§ Mr. Peter Mills
No wonder the Minister cannot forecast this figure. Will the hon. Gentleman now tell us how the farmers will cover the increased cost they have in milk production, which is at least 2d. a gallon?
§ 28. Dame Irene Ward
asked the Minister of Agriculture, Fisheries and Food whether he will give an assurance that he will retain the present system on which the remuneration of the milk distribution is based, in view of the need to maintain regular supplies of milk in sparsely populated areas.
§ Dame Irene Ward
Is the hon. Gentleman aware of the great anxiety of dairymen who are making very strong representations, as they want to continue supplying milk to the sparsely populated areas? Is he aware that, under the possible arrangements forecast, they seem to be in great difficulty? Will he give their claims very sympathetic consideration?
§ Mr. Peter Mills
Does the Minister realise how important this matter is? Is he aware that it is not only a question of increased costs to some of the towns and rural areas, but involves the whole question of health and treated milk?
§ 40. Mr. Hastings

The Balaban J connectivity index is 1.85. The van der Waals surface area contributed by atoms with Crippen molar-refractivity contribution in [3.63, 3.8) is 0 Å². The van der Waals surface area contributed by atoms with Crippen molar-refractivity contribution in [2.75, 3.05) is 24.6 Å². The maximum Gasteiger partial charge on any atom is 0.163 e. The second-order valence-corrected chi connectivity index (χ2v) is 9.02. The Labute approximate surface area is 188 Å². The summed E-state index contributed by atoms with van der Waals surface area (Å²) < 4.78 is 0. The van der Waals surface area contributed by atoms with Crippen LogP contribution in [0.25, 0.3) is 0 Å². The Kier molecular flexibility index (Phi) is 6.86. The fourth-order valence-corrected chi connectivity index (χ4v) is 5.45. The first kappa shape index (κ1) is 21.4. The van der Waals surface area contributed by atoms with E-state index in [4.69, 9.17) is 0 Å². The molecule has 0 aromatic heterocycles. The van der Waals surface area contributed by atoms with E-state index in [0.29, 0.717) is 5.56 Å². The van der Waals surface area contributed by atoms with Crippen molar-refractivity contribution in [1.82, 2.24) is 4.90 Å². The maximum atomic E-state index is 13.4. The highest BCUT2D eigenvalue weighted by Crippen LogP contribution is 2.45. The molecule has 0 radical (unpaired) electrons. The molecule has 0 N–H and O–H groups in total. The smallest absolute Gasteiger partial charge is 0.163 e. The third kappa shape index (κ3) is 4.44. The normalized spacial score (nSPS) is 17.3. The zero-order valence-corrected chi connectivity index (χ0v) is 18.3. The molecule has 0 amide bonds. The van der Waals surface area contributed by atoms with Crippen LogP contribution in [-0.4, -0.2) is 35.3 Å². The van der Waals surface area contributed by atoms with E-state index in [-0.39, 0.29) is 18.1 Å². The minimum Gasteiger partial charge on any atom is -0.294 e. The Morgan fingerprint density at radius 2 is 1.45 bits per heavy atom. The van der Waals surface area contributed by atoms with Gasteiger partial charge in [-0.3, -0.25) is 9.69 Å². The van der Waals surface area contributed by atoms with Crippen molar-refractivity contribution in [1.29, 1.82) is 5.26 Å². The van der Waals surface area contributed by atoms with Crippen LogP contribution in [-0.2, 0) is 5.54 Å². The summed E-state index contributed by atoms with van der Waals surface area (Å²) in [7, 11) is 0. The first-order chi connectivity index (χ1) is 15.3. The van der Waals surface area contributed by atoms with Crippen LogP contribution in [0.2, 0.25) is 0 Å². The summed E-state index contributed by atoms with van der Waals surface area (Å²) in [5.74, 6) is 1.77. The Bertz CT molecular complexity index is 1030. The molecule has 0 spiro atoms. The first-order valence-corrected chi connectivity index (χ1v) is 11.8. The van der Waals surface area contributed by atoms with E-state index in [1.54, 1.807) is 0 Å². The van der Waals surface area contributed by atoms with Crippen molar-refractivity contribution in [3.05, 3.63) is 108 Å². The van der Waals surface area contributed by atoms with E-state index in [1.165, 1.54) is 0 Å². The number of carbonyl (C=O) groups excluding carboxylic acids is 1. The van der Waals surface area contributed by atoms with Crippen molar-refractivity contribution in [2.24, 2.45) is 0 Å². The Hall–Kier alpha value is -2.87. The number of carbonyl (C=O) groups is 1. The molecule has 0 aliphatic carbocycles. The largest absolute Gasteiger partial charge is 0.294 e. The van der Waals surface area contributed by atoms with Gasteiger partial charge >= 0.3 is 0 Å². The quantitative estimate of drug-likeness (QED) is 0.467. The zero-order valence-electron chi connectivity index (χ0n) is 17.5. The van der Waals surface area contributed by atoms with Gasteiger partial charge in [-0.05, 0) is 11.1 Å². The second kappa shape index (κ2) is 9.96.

asked the Minister of Agriculture, Fisheries and Food what method of sampling was used by the National Board for Prices and Incomes when compiling its figures for the remuneration of milk distributors quoted in Command Paper No. 3744, and, in particular, for the figures in table 3.
§ Mr. Hastings
Is it not true that these figures are based on an ad hoc sample taken in 1942 which was never intended as a measure of absolute cost but simply as one of movement? If that is so, does it not mean that the recommendations of the Prices and Incomes Board, particularly concerning retailing in the provinces, are invalid?
§ Mr. Hoy
It is not for me to make a judgment on that matter. I answered an earlier Question on this point. The hon. Gentleman should remember that the Prices and Incomes Board is an independent body. It has discretion to determine the method by which it carries out an investigation. It is for us, at the end of the day, to make a judgment on the case which it has presented to us. As I said earlier—I do not know whether the hon. Gentleman was here at the time—I shall certainly give serious consideration to representations which we receive.